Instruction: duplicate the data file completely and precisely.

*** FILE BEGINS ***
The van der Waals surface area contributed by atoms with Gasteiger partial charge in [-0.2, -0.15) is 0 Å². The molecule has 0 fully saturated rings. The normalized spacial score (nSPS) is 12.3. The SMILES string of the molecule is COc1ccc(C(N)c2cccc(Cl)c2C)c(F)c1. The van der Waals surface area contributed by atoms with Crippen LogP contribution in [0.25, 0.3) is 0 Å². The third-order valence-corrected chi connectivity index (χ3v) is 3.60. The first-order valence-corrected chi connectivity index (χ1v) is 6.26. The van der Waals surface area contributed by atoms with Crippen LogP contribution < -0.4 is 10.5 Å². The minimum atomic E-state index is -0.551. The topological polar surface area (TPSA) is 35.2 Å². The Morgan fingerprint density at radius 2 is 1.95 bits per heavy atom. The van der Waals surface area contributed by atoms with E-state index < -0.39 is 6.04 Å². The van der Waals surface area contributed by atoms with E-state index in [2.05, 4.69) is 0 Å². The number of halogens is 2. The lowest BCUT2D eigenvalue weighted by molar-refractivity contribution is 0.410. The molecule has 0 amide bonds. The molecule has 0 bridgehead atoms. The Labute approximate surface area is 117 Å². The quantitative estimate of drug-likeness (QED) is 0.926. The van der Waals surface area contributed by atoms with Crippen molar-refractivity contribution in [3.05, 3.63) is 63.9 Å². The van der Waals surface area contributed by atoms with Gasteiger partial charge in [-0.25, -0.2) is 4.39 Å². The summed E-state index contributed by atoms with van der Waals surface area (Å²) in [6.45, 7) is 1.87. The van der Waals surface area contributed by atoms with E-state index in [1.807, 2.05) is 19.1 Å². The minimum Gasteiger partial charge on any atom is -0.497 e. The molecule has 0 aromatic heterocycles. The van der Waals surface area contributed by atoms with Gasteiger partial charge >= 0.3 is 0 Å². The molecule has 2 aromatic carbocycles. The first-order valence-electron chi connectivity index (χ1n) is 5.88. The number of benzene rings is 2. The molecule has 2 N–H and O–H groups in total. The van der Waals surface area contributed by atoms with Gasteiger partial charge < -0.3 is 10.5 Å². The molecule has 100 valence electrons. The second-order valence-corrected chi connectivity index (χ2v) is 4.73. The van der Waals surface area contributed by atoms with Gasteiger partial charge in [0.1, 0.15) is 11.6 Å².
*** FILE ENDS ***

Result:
The van der Waals surface area contributed by atoms with Gasteiger partial charge in [-0.2, -0.15) is 0 Å². The molecule has 0 fully saturated rings. The normalized spacial score (nSPS) is 12.3. The SMILES string of the molecule is COc1ccc(C(N)c2cccc(Cl)c2C)c(F)c1. The van der Waals surface area contributed by atoms with Crippen LogP contribution in [0.25, 0.3) is 0 Å². The third-order valence-corrected chi connectivity index (χ3v) is 3.60. The first-order valence-corrected chi connectivity index (χ1v) is 6.26. The van der Waals surface area contributed by atoms with Crippen LogP contribution < -0.4 is 10.5 Å². The minimum atomic E-state index is -0.551. The topological polar surface area (TPSA) is 35.2 Å². The Morgan fingerprint density at radius 2 is 1.95 bits per heavy atom. The van der Waals surface area contributed by atoms with E-state index < -0.39 is 6.04 Å². The van der Waals surface area contributed by atoms with E-state index in [2.05, 4.69) is 0 Å². The number of halogens is 2. The lowest BCUT2D eigenvalue weighted by molar-refractivity contribution is 0.410. The molecule has 0 amide bonds. The molecule has 0 bridgehead atoms. The Labute approximate surface area is 117 Å². The quantitative estimate of drug-likeness (QED) is 0.926. The van der Waals surface area contributed by atoms with Crippen molar-refractivity contribution in [3.05, 3.63) is 63.9 Å². The van der Waals surface area contributed by atoms with Gasteiger partial charge in [-0.25, -0.2) is 4.39 Å². The summed E-state index contributed by atoms with van der Waals surface area (Å²) in [6.45, 7) is 1.87. The van der Waals surface area contributed by atoms with E-state index in [1.807, 2.05) is 19.1 Å². The minimum Gasteiger partial charge on any atom is -0.497 e. The molecule has 0 aromatic heterocycles. The van der Waals surface area contributed by atoms with Gasteiger partial charge >= 0.3 is 0 Å². The molecule has 2 aromatic carbocycles. The first-order valence-electron chi connectivity index (χ1n) is 5.88. The number of benzene rings is 2. The molecule has 2 N–H and O–H groups in total. The van der Waals surface area contributed by atoms with Gasteiger partial charge < -0.3 is 10.5 Å². The molecule has 100 valence electrons. The second-order valence-corrected chi connectivity index (χ2v) is 4.73. The van der Waals surface area contributed by atoms with Gasteiger partial charge in [0.1, 0.15) is 11.6 Å².